“These [enterprise systems] are so core to a money manager. They are the spine of the business.” This rising demand for better technology has helped to boost revenues at BlackRock, which last year stood at $11.2bn. In 2016, Aladdin’s revenues rose 13 per cent compared with the previous year.

In contrast, BlackRock’s management fees in its investment business declined slightly.

Under plans by Larry Fink, BlackRock’s chief executive, Aladdin will become an even more important source of cash for the fund giant. Mr Fink recently said that his goal is for Aladdin and the wider BlackRock solutions business to account for about 30 per cent of revenues in five years, compared with 7 per cent currently.

BlackRock’s push to diversify its revenue sources comes at a time of turmoil for the asset management industry, where profit margins are falling and there is severe pressure to cut fees.

According to Casey Quirk, the consultancy owned by Deloitte, the professional services firm, the average profit margin has fallen from 34 per cent in 2014 to 32 per cent in 2015. Credit Suisse analysts said in March that Aladdin will play an important role in ensuring profit growth at BlackRock.

“We view the solutions business, including Aladdin, as a source of stable revenues,” they wrote. But others question whether Aladdin can maintain its brisk growth. The business faces tough competition from companies such as SimCorp, Bloomberg and Charles River.

The chief executive of a large fund house in Europe, which is reviewing its technology systems, said his business had considered rolling out Aladdin but decided against it.

“Aladdin is very expensive and it is not the best out there,” he said. Several other European asset managers, such as Aegon Asset Management, Generali and Unigestion, have also recently chosen SimCorp’s Dimension platform instead of Aladdin.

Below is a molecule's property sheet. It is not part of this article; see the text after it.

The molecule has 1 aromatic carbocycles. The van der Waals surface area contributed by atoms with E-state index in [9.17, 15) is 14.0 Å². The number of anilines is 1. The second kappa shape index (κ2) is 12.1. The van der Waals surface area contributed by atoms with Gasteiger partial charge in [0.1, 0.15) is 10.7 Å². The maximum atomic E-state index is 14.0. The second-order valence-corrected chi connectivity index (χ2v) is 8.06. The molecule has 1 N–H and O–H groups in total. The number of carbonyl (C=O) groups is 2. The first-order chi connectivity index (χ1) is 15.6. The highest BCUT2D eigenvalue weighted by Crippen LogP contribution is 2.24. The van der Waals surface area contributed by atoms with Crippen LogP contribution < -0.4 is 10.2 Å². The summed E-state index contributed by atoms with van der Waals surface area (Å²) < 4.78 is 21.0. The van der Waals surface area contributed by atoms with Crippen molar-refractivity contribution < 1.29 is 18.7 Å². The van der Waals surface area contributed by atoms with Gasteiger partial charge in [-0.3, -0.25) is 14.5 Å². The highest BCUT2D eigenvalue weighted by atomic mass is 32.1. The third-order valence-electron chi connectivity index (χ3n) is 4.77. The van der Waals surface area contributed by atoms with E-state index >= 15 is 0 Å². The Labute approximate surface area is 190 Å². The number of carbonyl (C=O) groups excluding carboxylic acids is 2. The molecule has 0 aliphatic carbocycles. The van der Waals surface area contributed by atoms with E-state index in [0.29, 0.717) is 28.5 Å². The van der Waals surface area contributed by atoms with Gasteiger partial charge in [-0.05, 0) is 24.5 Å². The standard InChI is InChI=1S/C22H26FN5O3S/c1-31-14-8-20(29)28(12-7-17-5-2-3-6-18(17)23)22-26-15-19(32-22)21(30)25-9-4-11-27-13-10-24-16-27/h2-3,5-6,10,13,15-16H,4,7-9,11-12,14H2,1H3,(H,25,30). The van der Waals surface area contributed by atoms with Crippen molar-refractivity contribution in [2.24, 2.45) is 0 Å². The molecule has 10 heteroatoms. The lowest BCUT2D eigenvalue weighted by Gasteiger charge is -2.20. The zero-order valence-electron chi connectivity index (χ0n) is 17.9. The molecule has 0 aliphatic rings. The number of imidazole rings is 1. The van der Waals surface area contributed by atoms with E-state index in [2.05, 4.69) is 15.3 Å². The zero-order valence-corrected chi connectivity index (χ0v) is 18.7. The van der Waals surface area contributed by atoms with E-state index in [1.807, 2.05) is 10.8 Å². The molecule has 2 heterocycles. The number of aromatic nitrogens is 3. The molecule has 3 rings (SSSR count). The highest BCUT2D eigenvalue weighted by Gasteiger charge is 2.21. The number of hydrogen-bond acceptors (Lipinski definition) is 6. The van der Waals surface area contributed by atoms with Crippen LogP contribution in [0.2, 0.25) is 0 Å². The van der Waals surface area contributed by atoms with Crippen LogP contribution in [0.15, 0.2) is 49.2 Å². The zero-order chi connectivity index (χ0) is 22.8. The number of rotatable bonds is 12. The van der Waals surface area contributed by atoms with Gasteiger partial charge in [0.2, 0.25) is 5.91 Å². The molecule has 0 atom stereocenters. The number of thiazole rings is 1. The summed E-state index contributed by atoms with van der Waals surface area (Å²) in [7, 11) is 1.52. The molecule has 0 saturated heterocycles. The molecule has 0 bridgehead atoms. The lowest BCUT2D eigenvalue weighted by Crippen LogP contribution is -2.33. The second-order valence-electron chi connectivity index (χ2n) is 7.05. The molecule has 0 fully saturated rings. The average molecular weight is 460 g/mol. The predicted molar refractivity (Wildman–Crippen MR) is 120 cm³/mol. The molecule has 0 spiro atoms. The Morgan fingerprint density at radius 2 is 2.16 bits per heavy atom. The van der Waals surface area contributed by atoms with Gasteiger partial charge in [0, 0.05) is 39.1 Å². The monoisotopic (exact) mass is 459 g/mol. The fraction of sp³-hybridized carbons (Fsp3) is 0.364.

One of the oft-mentioned criticisms of Aladdin is that investors are forced to take on the whole system, rather than just parts of it, something rival systems allow. There are also complaints that while Aladdin is strong in areas such as risk analytics, other parts of the system, such as accounting functions, are disappointing.

Mr Kochansky disagrees, saying it is possible to take parts of the system. “When you compare to the other platforms, Aladdin is known in the marketplace as being much more comprehensive,” he said. Even if there is a stumble in demand, BlackRock is already eyeing up other avenues for Aladdin. In the past two years, it began promoting Aladdin, which comprises 25m lines of code, in the retail investment space, targeting wealth managers and brokers.

Last week, UBS Wealth Management Americas became the first wealth manager to say it will use Aladdin for risk management and portfolio construction.

Mr Fink has bigger and better ambitions for Aladdin. During an earnings call this year, he was clear about his belief in the system. “Technology has always been a key differentiator for BlackRock. It is more essential to our business than ever before. We believe technology can transform our industry,” he said.

 The competition: SimCorp’s Dimension gains on Aladdin

Just before Christmas last year, SimCorp, a rival to BlackRock, announced a coup. Generali Investments, the Italian fund house with €450bn in assets under management, had decided to use SimCorp’s Dimension platform over BlackRock’s Aladdin and other options. At the time, Klaus Holse, chief executive of SimCorp, described the Generali deal as an “important client win”. SimCorp started off as a business offering accountancy software but built this out to create technology that covers a large array of functions for investment houses. Generali is just the latest of several big European asset managers that have begun using SimCorp in recent years. Others include Aegon Asset Management, which rolled out the SimCorp system in 2014; Unigestion, which went live with Dimension in 2015; Axa Investment Managers, which announced a deal with the technology company in 2015; and UBS Global Asset Management, which SimCorp officially announced as a client in 2015. Stephen Butcher, managing director of SimCorp for the UK, Ireland and the Middle East, says about $20tn of assets are run on its Dimension system now, not far behind Aladdin’s assets. “In Europe in the past two years, we have added $2tn in assets under management on to our front-office platform alone,” he adds.